Choose routes that avoid windslab on steep slopes – if it sounds hollow, shoots crack, or collapses underfoot, you are on windslab. Talk about the consequences of the slope your group is committing to; is there a better option?
Above 2,500ft Moderate
1,800 to 2,500ft Moderate
Below 1,800ft Low
Degrees of Avalanche Danger ?
Elevation: Above 2000′
Aspect: Lee of ridges, gullies, ridgetops
Terrain: Upper elevation terrain exposed to wind
Likelihood (Human Triggered): Possible
Size: Small – Large
Danger Trend: Increasing
Forecaster Confidence: Fair
Elevation: Above 2500′
Terrain: 35+ degrees steepness
Likelihood (Human Triggered): Unlikely
Size: Small – Large
Danger Trend: Decreasing
Forecaster Confidence: Poor
AVALANCHE PROBLEM SCALE DESCRIPTORS:
Sensitivity: Non-reactive, Stubborn, Responsive, Touchy
Distribution: Isolated, Specific, Widespread
Likelihood: Unlikely, Possible, Likely, Nearly Certain
Size: Small, Large, Very Large (size scale <here>)
Danger Trend: Increasing, Steady, Decreasing
Forecaster Confidence: Good, Fair, Poor
LIST OF AVALANCHE PROBLEMS <here>
SNOWPACK DISCUSSION: Dust on crust.
Extreme winds Feb. 28 – Mar. 1 scoured exposed terrain and eroded into older snow layers. The snowpack depth varies widely due to these wind events scouring the snowpack down to rock and heather, while just lee of ridges there are pockets of windslab meters deep.
The combined effect of steady winds and sparse snow events has produced notable density and depth differences in the upper snowpack. The cold, clear weather between the 1/15 and 2/13 storms grew a weak layer that the next storm snow did not adhere to very well.
Due to that layer of facets (sugar snow), 2-6′ (60-180cm) beneath the surface, a persistent slab concern still exists. We’re still tracking the distribution above 2500′ and our recent snowpit tests are indicating this layer may no longer be widespread. The bottom line is that these persistent weak layers are stubborn to trigger, but due to depth, will have higher consequences if a rider, or riders, find the trigger point; be cautious near thinner areas near rocks and the edges of slabs.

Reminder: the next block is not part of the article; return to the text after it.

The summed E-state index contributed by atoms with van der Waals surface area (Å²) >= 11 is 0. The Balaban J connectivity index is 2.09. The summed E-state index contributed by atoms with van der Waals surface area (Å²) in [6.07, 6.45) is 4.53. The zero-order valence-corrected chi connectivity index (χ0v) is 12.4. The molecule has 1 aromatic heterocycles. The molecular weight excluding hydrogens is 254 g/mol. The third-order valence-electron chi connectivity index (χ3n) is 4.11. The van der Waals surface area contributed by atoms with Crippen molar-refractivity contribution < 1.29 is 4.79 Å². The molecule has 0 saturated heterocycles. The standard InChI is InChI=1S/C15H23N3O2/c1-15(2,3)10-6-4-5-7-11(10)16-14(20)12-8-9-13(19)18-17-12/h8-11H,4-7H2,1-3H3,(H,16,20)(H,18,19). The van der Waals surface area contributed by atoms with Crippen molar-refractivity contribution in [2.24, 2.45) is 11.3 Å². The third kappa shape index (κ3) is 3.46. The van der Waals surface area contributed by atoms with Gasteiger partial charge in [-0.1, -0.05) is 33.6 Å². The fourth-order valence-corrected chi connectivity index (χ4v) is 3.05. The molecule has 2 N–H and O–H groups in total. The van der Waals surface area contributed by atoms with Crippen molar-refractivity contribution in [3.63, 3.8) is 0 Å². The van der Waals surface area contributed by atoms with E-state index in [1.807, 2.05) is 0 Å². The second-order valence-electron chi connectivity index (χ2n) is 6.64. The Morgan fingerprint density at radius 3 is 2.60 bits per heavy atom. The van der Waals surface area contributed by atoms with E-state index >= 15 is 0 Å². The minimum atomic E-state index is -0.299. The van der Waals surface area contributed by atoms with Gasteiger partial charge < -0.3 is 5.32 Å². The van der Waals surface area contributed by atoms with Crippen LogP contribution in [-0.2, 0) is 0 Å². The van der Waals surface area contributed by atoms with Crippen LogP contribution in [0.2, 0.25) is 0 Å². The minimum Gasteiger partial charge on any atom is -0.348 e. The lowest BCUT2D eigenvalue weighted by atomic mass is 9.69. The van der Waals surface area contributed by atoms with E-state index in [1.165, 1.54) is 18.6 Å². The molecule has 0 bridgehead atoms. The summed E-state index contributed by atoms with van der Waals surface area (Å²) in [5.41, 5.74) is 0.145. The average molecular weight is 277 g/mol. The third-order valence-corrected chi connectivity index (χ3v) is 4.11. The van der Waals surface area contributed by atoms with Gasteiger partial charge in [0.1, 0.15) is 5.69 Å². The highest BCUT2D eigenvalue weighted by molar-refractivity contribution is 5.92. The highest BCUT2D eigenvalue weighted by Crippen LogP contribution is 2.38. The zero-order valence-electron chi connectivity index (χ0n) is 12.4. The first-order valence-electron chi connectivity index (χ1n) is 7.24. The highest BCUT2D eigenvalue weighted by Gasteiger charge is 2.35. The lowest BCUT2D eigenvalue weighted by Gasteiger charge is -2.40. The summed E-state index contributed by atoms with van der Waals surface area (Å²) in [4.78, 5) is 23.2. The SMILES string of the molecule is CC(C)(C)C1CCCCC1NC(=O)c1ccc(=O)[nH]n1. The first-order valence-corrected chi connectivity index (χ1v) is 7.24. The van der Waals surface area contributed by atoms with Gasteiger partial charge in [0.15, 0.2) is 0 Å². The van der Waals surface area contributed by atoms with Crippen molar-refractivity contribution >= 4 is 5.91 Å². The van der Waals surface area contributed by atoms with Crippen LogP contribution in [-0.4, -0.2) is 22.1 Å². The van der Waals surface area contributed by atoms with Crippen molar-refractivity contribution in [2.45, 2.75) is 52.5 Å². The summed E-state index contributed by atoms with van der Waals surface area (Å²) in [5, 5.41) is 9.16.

Recent Avalanche Activity
No new observations.
|WEATHER FORECAST for NEXT 24 HRS at 3,000 ft:|
|Temperature Forecast (Min/Max *F):||10 / 20|
|Ridgetop Wind Forecast (direction/mph):||N /5-25|
|WIND & TEMPERATURE
PAST 24 hours
|Ferry Terminal||Thompson Pass|
|Average Wind Speed (mph) / Direction||~ / ~||15 / NE|
|Max Wind Gust (mph) / Direction||~ / ~||30 / NE|
|Temperature Min / Max (*F)||~ / ~||0 / 20|
Weather Forecast: Snowfall slowly accumulating until a reasonable dump Friday produces maybe a foot and a half by Sunday. Temperatures into the twenties during the forecast period as the northerly outflow winds become overrun with a more southerly flow.
Additional Info & Media
|SNOW HISTORY:||Valdez 3/7 AM||Thompson Pass 3/7 AM|
|24 Hour Snow / Water Equiv.||3”/ 0.14″||2″ / 0.1″|
|Storm Snow /Water Equiv. (3/7)||3” / 0.14″||2″ / 0.1″|
|Current Snow Depth||32″||69″ wind scoured|
|March Snow / Water Equiv.||3″ / 0.14″||2″ / 0.1″|
|Total Winter Snowfall / Water Equiv.||117″ / 24.6”||325″ / 33.1″|
|Snowload in Valdez||47 lbs/sq. ft.|
|SNOW DEPTH & WATER SURVEY (3/4/2018)||Depth||Snow Water Equivalent|
|Milepost 2.5 Valdez||32.2″||9″|
|Milepost 29 Worthington Flats||62.4″||21.2″|
|Milepost 37 Tsaina River bridge||58.4″||14.2″|
|This survey is done the first week of each month.|
- Northeast Prince William Sound NWS Weather Forecast
- Middleton Island Radar for Valdez area
- GOES Alaska water vapor satellite loop
- NOAA NWS Recreational spot forecast for Thompson Pass
- Thompson Pass MP 25.7 RWIS weather station 2740′ (Mesowest)
- Valdez Marine Ferry Terminal weather station sea level
- Nicks Happy Valley above MP 30 weather station 4200′ (scroll to Nicks Valley)
- Upper Tsaina River Snotel near MP 32 1750′
- Sugarloaf Snotel 551′
- Above Valdez Glacier Cryosphere program weather station 6600′ <map here>
- Valdez Blueberry Weather Plot observations (scroll to bottom: Valdez City)
- More Mountain Weather resources for Alaska
- GFS 16 Day Model for Valdez
- Model Average Meteogram for Valdez
SNOW CLIMATE ZONES:
- Maritime (Coastal) – from the Port of Valdez to Thompson Pass, all waters flowing into Valdez Arm and everything south of Marshall Pass.
- Inter-mountain (Transitional) – between Thompson Pass and Rendezvous Lodge.
- Continental (Interior) – the dry north side of the Chugach (north of 46 Mile, including the Tonsina River).
Photo of Thompson Pass
Interactive Map of Valdez Forecast Areas w/ Many Resource Layers (Trevor Grams)
NEWS: Our region is “one of the snowiest places on earth” – Serendipity / Rendezvous snowfall record set in 1963 <here>.
Free smart phone avalanche forecasts at: http://www.